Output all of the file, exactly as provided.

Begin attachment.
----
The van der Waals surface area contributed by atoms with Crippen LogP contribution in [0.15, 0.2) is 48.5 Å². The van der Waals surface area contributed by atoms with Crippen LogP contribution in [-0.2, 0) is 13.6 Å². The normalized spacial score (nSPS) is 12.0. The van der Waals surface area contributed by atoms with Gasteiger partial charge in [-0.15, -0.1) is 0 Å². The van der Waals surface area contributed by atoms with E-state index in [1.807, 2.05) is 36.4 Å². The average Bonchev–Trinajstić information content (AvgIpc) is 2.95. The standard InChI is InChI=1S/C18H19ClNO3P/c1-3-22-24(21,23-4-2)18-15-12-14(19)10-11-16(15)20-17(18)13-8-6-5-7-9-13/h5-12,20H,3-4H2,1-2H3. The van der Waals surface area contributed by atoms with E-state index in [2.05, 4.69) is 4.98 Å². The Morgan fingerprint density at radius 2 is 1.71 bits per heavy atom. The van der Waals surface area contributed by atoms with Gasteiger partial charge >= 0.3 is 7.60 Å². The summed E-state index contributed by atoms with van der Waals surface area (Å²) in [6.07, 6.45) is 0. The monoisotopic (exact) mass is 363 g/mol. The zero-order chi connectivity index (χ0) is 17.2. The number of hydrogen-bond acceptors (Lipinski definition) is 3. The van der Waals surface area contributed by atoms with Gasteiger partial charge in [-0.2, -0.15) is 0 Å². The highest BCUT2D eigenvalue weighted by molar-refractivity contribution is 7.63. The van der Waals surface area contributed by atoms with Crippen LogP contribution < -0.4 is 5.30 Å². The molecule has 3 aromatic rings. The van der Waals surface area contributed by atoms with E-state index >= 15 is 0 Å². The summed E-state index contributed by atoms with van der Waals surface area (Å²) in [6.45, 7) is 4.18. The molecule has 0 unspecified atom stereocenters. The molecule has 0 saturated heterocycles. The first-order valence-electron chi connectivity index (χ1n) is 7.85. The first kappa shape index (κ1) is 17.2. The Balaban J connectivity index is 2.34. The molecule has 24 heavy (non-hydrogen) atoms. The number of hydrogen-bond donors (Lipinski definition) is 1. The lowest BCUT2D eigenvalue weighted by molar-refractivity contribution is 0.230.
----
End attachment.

The van der Waals surface area contributed by atoms with Crippen LogP contribution in [0.15, 0.2) is 48.5 Å². The van der Waals surface area contributed by atoms with Crippen LogP contribution in [-0.2, 0) is 13.6 Å². The normalized spacial score (nSPS) is 12.0. The van der Waals surface area contributed by atoms with Gasteiger partial charge in [-0.15, -0.1) is 0 Å². The van der Waals surface area contributed by atoms with E-state index in [1.807, 2.05) is 36.4 Å². The average Bonchev–Trinajstić information content (AvgIpc) is 2.95. The standard InChI is InChI=1S/C18H19ClNO3P/c1-3-22-24(21,23-4-2)18-15-12-14(19)10-11-16(15)20-17(18)13-8-6-5-7-9-13/h5-12,20H,3-4H2,1-2H3. The van der Waals surface area contributed by atoms with E-state index in [2.05, 4.69) is 4.98 Å². The Morgan fingerprint density at radius 2 is 1.71 bits per heavy atom. The van der Waals surface area contributed by atoms with Gasteiger partial charge >= 0.3 is 7.60 Å². The summed E-state index contributed by atoms with van der Waals surface area (Å²) in [6.07, 6.45) is 0. The monoisotopic (exact) mass is 363 g/mol. The zero-order chi connectivity index (χ0) is 17.2. The number of hydrogen-bond acceptors (Lipinski definition) is 3. The van der Waals surface area contributed by atoms with Gasteiger partial charge in [-0.2, -0.15) is 0 Å². The highest BCUT2D eigenvalue weighted by molar-refractivity contribution is 7.63. The van der Waals surface area contributed by atoms with Crippen LogP contribution < -0.4 is 5.30 Å². The molecule has 3 aromatic rings. The van der Waals surface area contributed by atoms with E-state index >= 15 is 0 Å². The summed E-state index contributed by atoms with van der Waals surface area (Å²) in [6.45, 7) is 4.18. The molecule has 0 unspecified atom stereocenters. The molecule has 0 saturated heterocycles. The first-order valence-electron chi connectivity index (χ1n) is 7.85. The first kappa shape index (κ1) is 17.2. The Balaban J connectivity index is 2.34. The molecule has 24 heavy (non-hydrogen) atoms. The number of hydrogen-bond donors (Lipinski definition) is 1. The lowest BCUT2D eigenvalue weighted by molar-refractivity contribution is 0.230.